The Securities and Exchange Board of India (Sebi) has constituted a panel to examine the grievances of the mutual funds (MF) industry and determine solutions. This panel is expected to come out with recommendations in a few weeks, and indications are that they will be implemented in quick order.
Abolishing of entry loads in MFs in August 2009 had two contrasting consequences in the retail market for these instruments. The positive effect was on those who were already investing in MFs—those who understood these instruments and its risk/reward equations. They welcomed the move whole-heartedly since more of their money would be used for investments. The negative effect was that adoption of MFs by new investors slowed down dramatically due to a significant drop-off in distributor interest in selling these products (a rational economic reaction). The penetration of MFs as an investment product was low to begin with and this slowdown in growth affected the industry further.
The Sebi panel faces the challenge of doing a balancing act between these two consequences—addressing the problems of the latter without giving up the benefits of the former. Having been in the frontlines of the MF distribution business during these interesting times, I have a few points to make in this regard.
Don’t bring back entry loads
First, the temptation to go back to the entry-load era must be resisted. In this regard it must be welcomed that Sebi chairman U.K. Sinha in various interviews has all but ruled out such an action. A rollback of history and restoration of status quo ante would result in wholesale investor disenchantment with the product. It would mean a return to the days of folio churning and mis-selling that will ill serve the investors in the short term and the industry in the long term.
The solution lies elsewhere. The way to solve the MF distribution problem without bringing back entry loads is to enable distributors service a larger number of customers than they traditionally were able to. Doing so will simultaneously ensure that distributors’ revenues are restored to healthy levels and that more and more people become MF investors.
Technology can come to the aid
The way to make that happen is with technology. In the last 15 years, all over the world, problems with scalability of service delivery have been successfully solved with the use of Internet-enabled technologies. There is no reason why such a solution cannot be successfully deployed in India in this case. It must be noted that many service delivery issues, such as travel bookings and banking, have already been successfully solved in this manner. Indeed, several months back, an attempt was made in this direction by enabling MF transactions using exchange platforms. However, there was a mismatch between the way brokers and exchanges operated and the way MFs were transacted, leading to failure of its adoption in the market. This failure should not be viewed as a failure of technology but of how it was employed.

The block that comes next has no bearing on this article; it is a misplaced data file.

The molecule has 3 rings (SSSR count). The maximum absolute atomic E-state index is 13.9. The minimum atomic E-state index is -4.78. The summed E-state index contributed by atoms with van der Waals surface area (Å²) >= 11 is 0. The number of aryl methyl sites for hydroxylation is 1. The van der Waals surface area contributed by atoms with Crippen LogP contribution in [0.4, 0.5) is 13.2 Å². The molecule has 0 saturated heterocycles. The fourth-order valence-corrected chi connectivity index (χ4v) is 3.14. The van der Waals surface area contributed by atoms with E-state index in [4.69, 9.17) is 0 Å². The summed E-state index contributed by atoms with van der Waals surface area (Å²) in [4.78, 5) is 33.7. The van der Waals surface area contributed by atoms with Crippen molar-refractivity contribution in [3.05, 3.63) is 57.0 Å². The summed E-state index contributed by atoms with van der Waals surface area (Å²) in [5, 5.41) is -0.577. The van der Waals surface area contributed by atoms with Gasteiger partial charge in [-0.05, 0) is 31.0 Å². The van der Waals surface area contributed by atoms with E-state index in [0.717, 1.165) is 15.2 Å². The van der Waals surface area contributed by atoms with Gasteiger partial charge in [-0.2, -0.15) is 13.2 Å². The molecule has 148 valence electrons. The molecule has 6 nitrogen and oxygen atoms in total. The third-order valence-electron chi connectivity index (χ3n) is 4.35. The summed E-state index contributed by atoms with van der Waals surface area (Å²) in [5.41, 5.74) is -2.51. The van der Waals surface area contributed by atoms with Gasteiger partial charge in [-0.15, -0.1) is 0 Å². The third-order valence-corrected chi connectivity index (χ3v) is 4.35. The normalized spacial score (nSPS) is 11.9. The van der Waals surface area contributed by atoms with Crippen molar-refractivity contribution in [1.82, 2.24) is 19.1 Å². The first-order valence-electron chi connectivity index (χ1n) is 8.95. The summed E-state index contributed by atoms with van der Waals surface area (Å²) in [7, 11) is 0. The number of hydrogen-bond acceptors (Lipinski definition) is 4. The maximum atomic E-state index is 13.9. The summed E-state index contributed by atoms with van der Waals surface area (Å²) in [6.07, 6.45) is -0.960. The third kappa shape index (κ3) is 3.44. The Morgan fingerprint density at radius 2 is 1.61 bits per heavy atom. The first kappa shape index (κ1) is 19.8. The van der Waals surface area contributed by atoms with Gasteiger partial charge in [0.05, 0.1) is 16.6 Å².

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Today, the important issue with adoption of Internet-based technology in the distribution of MFs is the regulation against use of a distributor’s Amfi (Association of Mutual Funds in India) registration code (ARN) in the transactions. This means that a distributor using an Internet platform will need to carry out transactions using a platform’s code, and this is rightly perceived as loss of identity (and, possibly, revenue) for the distributor.
To solve this issue, Sebi should come out with a framework for technology platforms to support distributors using their own ARN. This would significantly reduce the servicing cost for the distributor as well as the physical travel that they need to do to provide services. And it will enable them to service a lot more customers than what they do today, enhancing both their revenue and market penetration for MF products.
There are investor issues to be addressed as well. A lot has been said about educating investors and making them more aware about MFs. While such efforts are always welcome, one must note that such initiatives cost a lot but yield poor dividends in terms of getting new investors. A visit to an investor awareness seminar will show that it is attended mostly by people who already know about MFs and are there just to find out how the markets are doing or about a new product.
Such money is better spent in making better the systems that are already in place so that the process of investing becomes simpler. Easier KYC (know-your-client) norms, consolidated statements, flexible ways to manage investments and, most importantly, convenient ways to manage personal account details—these would go a long way in making MFs an attractive destination for new investors than any amount of seminars. After all, there is no better teacher of investments than the market, and there is no better way to learn about investing than by investing.
So, in short, keeping entry loads out and maintaining MFs as the best, lowest-cost method of investing for the long term, enabling the distributors to serve a lot more customers using technology platforms and improving the processes in a way that makes MF investing easier would be the ways to restore the health of the industry. I hope the Sebi panel agrees.
Illustration by Shyamal Banerjee/Mint
Srikanth Meenakshi is director, FundsIndia.com